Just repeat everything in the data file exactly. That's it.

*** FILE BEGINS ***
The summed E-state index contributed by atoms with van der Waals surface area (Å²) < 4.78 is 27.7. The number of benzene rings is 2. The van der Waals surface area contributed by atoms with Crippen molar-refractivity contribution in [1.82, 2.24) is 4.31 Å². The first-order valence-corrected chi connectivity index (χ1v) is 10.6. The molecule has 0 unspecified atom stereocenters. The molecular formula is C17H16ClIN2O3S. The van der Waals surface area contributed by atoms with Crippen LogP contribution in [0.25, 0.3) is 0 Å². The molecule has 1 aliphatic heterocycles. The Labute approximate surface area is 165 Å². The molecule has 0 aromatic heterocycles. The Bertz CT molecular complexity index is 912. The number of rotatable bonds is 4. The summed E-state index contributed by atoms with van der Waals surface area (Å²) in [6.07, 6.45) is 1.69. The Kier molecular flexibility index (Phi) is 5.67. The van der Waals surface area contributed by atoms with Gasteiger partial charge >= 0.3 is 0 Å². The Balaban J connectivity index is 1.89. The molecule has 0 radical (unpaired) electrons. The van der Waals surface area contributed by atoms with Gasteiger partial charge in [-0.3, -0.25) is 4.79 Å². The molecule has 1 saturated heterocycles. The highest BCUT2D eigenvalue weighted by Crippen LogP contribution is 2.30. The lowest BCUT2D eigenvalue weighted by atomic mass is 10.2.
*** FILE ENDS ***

The summed E-state index contributed by atoms with van der Waals surface area (Å²) < 4.78 is 27.7. The number of benzene rings is 2. The van der Waals surface area contributed by atoms with Crippen molar-refractivity contribution in [1.82, 2.24) is 4.31 Å². The first-order valence-corrected chi connectivity index (χ1v) is 10.6. The molecule has 0 unspecified atom stereocenters. The molecular formula is C17H16ClIN2O3S. The van der Waals surface area contributed by atoms with Crippen LogP contribution in [0.25, 0.3) is 0 Å². The molecule has 1 aliphatic heterocycles. The Labute approximate surface area is 165 Å². The molecule has 0 aromatic heterocycles. The Bertz CT molecular complexity index is 912. The number of rotatable bonds is 4. The summed E-state index contributed by atoms with van der Waals surface area (Å²) in [6.07, 6.45) is 1.69. The Kier molecular flexibility index (Phi) is 5.67. The van der Waals surface area contributed by atoms with Gasteiger partial charge >= 0.3 is 0 Å². The Balaban J connectivity index is 1.89. The molecule has 0 radical (unpaired) electrons. The van der Waals surface area contributed by atoms with Gasteiger partial charge in [-0.3, -0.25) is 4.79 Å². The molecule has 1 saturated heterocycles. The highest BCUT2D eigenvalue weighted by Crippen LogP contribution is 2.30. The lowest BCUT2D eigenvalue weighted by atomic mass is 10.2.